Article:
Considerations with imaging
When someone has sustained an injury or is experiencing pain, it is pretty typical for a doctor or other health professional to refer this person for diagnostic imaging scans, such as X-ray, ultrasound, or MRI.
Copies of imaging scans or reports are often given to patients. When received, these reports can be long and detailed, full of medical jargon and findings described as “a little smudgy.”
What is the purpose of X-rays, ultrasounds, or MRIs? How can you get the most out of them? What questions should you ask when given an image or report?
Our Orthopaedic team has prepared some common imaging scenarios. These include what they mean, and how patients can take charge of their health care. Especially results described as “abnormal” or “severe.”
Without any further explanation, patients can be left understandably worried or confused. However, many people don’t realise that often these findings are normal. Essentially they are not as problematic as they may seem.
What does an “abnormal” finding mean?
This concept has been extensively researched in recent years. Studies show that “abnormal” findings are, in fact, present in a large proportion of asymptomatic individuals.
For example, while lower back disc bulges can be seen on imaging of a person with low back pain, studies have shown that disc bulges are also seen in 50% of those 40 years of age.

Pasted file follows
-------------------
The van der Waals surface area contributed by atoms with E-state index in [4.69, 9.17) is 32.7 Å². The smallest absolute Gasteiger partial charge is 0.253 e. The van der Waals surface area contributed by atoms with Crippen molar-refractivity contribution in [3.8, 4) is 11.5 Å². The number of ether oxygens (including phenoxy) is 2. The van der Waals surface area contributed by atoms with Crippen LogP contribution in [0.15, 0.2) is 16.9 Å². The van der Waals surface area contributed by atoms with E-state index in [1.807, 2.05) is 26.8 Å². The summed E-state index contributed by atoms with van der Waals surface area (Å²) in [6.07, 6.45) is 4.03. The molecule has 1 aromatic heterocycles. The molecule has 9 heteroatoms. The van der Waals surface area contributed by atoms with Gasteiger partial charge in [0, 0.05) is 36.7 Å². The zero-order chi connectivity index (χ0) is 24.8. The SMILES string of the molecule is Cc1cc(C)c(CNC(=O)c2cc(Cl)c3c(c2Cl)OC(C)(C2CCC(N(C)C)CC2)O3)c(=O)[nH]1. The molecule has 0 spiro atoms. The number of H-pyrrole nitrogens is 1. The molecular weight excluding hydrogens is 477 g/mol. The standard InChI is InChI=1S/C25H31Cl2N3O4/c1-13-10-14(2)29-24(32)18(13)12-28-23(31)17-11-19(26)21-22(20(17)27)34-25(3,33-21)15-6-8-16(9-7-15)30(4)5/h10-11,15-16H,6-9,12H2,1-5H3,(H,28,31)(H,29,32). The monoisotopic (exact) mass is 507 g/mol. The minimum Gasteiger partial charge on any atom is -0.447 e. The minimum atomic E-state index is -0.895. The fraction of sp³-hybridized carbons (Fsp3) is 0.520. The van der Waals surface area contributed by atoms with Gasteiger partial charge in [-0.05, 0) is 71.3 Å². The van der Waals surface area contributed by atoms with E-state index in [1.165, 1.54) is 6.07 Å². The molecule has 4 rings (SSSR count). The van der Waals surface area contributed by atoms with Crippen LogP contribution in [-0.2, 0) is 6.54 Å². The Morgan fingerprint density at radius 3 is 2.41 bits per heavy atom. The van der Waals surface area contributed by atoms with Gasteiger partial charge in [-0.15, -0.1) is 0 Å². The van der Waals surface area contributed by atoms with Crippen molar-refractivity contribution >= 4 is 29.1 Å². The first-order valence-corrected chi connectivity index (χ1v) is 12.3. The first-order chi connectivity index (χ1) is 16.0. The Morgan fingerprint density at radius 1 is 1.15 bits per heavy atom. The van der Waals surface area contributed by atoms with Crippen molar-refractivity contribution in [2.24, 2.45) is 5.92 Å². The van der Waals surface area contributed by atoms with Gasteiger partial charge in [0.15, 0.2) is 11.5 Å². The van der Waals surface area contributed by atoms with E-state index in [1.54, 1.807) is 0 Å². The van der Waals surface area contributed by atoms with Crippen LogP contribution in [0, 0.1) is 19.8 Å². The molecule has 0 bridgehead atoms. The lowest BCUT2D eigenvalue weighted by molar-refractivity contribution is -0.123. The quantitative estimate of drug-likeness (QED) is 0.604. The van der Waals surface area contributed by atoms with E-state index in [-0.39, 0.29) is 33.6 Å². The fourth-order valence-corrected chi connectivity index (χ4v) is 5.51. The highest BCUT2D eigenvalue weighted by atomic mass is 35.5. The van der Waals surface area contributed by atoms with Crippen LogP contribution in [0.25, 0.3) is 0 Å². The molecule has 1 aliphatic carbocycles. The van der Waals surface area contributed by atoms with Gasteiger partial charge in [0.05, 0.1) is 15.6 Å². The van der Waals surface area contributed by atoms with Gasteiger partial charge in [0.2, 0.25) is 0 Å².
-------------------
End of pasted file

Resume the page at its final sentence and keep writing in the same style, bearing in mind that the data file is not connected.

These people tend to be asymptomatic or are not experiencing back pain, with this percentage increasing with age.
Another example could be looking at the shoulder. Some studies have shown that up to 30% of asymptomatic individuals, or those without shoulder pain, have a rotator cuff injury, and this percentage increases with age too.
With this said, you should not wholly dismiss imaging findings, as they are beneficial in helping to guide treatment and rehabilitation. Which is what we do here at Hoppers Crossing Physiotherapy.
Still, it is important to know that many imaging findings are just a part of normal ageing and are not related to a person’s pain. A common saying amongst physios is that we treat the person, not the scan. Therefore, imaging findings need to be considered in the greater context of the person’s condition.
Book in with a physio near you
Have you recently sustained or are experiencing pain? Do you have imaging scans you would like some clarity on? Book an appointment with one of our qualified physiotherapists today. Servicing patients from Hoppers Crossing to Tarneit and Derrimut to Werribee.
Our highly trained professionals can assess, diagnose and explain your condition. We can provide you with a treatment plan, exercises to get you moving, and a maintenance program to avoid future episodes.
–Thomas Nemeth – Physiotherapist